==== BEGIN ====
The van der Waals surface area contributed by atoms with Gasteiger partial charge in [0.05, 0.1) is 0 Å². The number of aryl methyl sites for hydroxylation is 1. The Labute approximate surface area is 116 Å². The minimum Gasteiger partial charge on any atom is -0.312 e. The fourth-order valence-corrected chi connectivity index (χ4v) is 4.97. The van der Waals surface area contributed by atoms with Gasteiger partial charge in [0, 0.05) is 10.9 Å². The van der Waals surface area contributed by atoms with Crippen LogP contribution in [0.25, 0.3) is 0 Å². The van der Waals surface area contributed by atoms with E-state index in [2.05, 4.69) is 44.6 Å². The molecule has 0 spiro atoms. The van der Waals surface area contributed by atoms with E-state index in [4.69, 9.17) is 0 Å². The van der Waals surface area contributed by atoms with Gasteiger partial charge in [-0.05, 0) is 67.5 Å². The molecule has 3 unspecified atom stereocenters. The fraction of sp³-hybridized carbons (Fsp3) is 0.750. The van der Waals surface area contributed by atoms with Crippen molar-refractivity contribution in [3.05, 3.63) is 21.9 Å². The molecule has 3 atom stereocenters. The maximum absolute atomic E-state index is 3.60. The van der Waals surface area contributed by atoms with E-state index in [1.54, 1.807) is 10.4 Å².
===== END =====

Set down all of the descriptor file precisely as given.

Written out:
The van der Waals surface area contributed by atoms with Gasteiger partial charge in [0.05, 0.1) is 0 Å². The number of aryl methyl sites for hydroxylation is 1. The Labute approximate surface area is 116 Å². The minimum Gasteiger partial charge on any atom is -0.312 e. The fourth-order valence-corrected chi connectivity index (χ4v) is 4.97. The van der Waals surface area contributed by atoms with Gasteiger partial charge in [0, 0.05) is 10.9 Å². The van der Waals surface area contributed by atoms with Crippen LogP contribution in [0.25, 0.3) is 0 Å². The van der Waals surface area contributed by atoms with E-state index in [2.05, 4.69) is 44.6 Å². The molecule has 0 spiro atoms. The van der Waals surface area contributed by atoms with E-state index in [4.69, 9.17) is 0 Å². The van der Waals surface area contributed by atoms with Gasteiger partial charge in [-0.05, 0) is 67.5 Å². The molecule has 3 unspecified atom stereocenters. The fraction of sp³-hybridized carbons (Fsp3) is 0.750. The van der Waals surface area contributed by atoms with Crippen molar-refractivity contribution in [3.05, 3.63) is 21.9 Å². The molecule has 3 atom stereocenters. The maximum absolute atomic E-state index is 3.60. The van der Waals surface area contributed by atoms with E-state index in [1.54, 1.807) is 10.4 Å².